Colorado Child Support
After a divorce, the struggles facing a single parent are daunting. Suddenly, the financial cushion of two parents is removed and the expense of raising a child is amplified. Fortunately, Colorado laws enforce child support until the child turns 19. The only exceptions are if the child is 21 or younger and still in high school or if the child is disabled and cannot earn enough to sustain a living.
There are several challenges while obtaining child support, including:
- Court procedures
- Calculating the amount owed
- Determining distribution and payment
- Establishing the duration of support
To improve your chances of getting the benefits you deserve, trust the expertise and experience from Mike Hulen, PC. Our family lawyers have years of experience settling family matters and obtaining outcomes in the best interest of all parties.
How is Child Support Calculated?
The state of Colorado has official “child support guidelines” that establish the monthly basics. The aim of calculating the aid is to cover expenses by applying a percentage to the income of the non-custodial parent. Colorado’s statutory formula is designed to accurately reflect the cost of raising a child. In most circumstances, the “needs” of the child are undisputed and the Court will follow the guidelines.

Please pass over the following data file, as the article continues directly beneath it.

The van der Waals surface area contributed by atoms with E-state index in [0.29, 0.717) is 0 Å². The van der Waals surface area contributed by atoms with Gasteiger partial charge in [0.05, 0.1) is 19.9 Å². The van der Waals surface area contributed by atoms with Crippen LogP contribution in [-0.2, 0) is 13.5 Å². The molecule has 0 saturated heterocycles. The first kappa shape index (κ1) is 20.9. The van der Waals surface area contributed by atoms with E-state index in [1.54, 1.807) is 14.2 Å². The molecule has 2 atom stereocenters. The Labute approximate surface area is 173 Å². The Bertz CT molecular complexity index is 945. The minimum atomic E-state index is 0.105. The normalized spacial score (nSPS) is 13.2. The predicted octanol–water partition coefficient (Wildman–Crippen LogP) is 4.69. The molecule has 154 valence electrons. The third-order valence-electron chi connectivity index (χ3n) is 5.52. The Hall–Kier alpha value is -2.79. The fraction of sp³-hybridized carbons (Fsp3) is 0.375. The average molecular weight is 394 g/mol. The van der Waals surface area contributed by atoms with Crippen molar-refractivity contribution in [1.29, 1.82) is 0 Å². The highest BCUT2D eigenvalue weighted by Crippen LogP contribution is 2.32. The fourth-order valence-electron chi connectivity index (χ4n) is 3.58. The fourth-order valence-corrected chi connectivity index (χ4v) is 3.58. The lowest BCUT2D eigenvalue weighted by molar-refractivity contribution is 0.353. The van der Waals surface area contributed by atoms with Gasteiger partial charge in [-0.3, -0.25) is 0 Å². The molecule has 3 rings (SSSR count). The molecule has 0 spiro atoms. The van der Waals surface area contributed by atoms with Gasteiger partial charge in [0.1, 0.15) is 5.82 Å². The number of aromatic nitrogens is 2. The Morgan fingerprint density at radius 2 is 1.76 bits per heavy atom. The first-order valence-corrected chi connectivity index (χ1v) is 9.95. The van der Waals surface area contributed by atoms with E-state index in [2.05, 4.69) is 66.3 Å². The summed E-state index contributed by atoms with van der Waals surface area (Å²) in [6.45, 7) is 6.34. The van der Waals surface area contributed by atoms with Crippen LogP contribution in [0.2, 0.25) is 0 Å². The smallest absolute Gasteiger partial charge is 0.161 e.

The specifics of child support are determined on a case-by-case basis. Likewise, since each situation varies and is subject to change, the child support order itself can be modified. Situations that lead to an adjustment or modification of child support include:
- A change of the primary guardian
- Loss of employment
- A parent continuing higher education
If one of these situations is deemed prevalent enough to change the details of the order, the amount being paid for child support will change by a minimum of at least 10 percent. Beyond the amount determined by the Court, you will not be obliged to pay external costs such as college tuition. Unless both parties agree to partial or full responsibility for college costs, they are not included in child support.
Enforcing Child Support
Once the order has been issued, full compliance is expected. To hold parents who avoid payments accountable, the United States has allowed child support agencies to use special tools to acquire the specified amount. For instance, if a parent is non-compliant, these agencies can contact the parent’s employer to withhold the amount directly from the next paycheck. This amount is then given to the Family Support Registry.
Whether you’re seeking child support or looking to modify your order, it’s important to ensure that you receive the compensation that you deserve. After all, it’s your child’s future that will be affected. With years of experience settling family affairs in Colorado, Mike Hulen, PC is a name that you can trust. Contact our family law attorneys at (303) 932-8666.